26 April 2003Today we saw The Mikado, produced by Opera A La Carte. On the right is a rare photograph from the D'Oyly Carte productions my family saw during the 1960s and 70s. On the left is a photo from a production of the Mikado during January 2002 by Opera A La Carte (Yum Yum, Pitti Sing, Nanki Poo, and Pish Tush singing "Brightly Dawns Our Wedding Day").
The performance was excellent. Costumes, sets, and characters were just what I had hoped for. There was a small orchestra in the pit, including a second trombonist, and the theater was rather full, albeit with a crowd that wasn't especially aware of Gilbert & Sullivan traditions, such as encores. None were performed or called for. Thinking back on the show, I'd have to say that Pooh Bah and Pitti Sing were my favorites. Pooh Bah played his part with a wonderful mix of importance and foolishness. Pitti Sing was playful and belligerent, with a terrific voice. Another who impressed me was Katisha, who played her part with more compassion than I remember seeing before, along with her typical anger in the first act and reluctant standoffishness toward the end. I had a hard time understanding her lyrics and those of Pish Tush, but the others all sang quite clearly. Nanki Poo and Yum Yum were very good, and both had great voices, although Nanki Poo's vibrato went a little over the top at times, obscuring the actual notes of the song. (I kept thinking he sounded a bit like the Lion in the Wizard of Oz... "If I were king of the junguluhuhuhuhuh!") Everyone loved Koko's antics, of course, and he didn't disappoint, although I kept thinking that he looked like one of the Romulans on an old Star Trek episode. Finally, Richard Sheldon as the Mikado was excellent. His wild laughter and threatening yet compassionate eyes were just right. I admire his fair, yet firm (and a bit bumbling) leadership style.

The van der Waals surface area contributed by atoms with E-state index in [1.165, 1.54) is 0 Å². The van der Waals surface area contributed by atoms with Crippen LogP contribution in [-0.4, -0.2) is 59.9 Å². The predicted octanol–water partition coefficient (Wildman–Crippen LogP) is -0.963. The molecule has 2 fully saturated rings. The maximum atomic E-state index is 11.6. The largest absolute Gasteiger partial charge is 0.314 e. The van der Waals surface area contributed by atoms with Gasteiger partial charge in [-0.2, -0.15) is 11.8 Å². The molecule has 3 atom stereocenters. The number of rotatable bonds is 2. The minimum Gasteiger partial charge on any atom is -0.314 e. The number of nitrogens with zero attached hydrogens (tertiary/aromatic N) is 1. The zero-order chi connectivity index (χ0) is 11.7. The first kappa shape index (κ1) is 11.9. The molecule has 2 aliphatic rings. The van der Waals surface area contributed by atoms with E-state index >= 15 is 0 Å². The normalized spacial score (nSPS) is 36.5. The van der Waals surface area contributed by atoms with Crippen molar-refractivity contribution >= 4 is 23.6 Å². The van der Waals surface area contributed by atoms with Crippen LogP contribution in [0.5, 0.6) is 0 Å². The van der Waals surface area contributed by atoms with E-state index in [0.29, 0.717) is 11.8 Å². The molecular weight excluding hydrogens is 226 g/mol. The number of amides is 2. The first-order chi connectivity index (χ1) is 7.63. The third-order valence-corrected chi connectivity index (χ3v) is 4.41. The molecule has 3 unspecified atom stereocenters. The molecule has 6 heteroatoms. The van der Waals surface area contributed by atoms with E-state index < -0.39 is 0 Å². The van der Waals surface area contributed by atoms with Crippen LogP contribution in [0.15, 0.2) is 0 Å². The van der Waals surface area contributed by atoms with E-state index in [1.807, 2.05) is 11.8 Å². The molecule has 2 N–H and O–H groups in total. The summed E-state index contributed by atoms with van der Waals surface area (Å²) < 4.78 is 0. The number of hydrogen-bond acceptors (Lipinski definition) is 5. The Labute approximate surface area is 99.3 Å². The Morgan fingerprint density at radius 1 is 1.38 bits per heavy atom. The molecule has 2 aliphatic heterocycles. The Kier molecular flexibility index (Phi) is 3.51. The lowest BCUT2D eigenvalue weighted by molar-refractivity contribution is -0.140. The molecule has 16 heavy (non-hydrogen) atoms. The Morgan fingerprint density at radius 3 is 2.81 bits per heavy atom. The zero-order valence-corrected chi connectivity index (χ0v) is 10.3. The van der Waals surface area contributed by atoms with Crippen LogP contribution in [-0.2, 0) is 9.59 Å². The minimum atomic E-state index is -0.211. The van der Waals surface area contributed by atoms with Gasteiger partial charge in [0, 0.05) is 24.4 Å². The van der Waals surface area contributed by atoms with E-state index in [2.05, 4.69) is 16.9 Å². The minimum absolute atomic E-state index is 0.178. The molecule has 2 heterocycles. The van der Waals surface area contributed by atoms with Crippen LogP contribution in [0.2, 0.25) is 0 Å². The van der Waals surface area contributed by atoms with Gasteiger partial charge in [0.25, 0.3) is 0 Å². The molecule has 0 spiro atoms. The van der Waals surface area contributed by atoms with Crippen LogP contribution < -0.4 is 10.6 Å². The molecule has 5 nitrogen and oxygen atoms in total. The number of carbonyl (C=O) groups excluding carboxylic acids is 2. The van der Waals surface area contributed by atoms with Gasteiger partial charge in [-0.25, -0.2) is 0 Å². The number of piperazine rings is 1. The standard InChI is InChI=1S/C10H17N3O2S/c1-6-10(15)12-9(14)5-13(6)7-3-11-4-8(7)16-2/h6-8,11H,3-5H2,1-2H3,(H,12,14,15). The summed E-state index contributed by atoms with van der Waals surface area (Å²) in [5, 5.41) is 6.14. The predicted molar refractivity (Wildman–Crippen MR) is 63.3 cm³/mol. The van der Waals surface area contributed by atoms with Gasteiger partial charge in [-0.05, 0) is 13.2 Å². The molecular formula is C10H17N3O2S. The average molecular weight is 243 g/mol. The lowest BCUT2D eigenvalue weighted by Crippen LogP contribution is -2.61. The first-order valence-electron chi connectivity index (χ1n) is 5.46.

When I got home, I found a website with photos from the very company we saw perform, including most of the same actors. Beware, the site is not quiet, so turn your sound down before you click.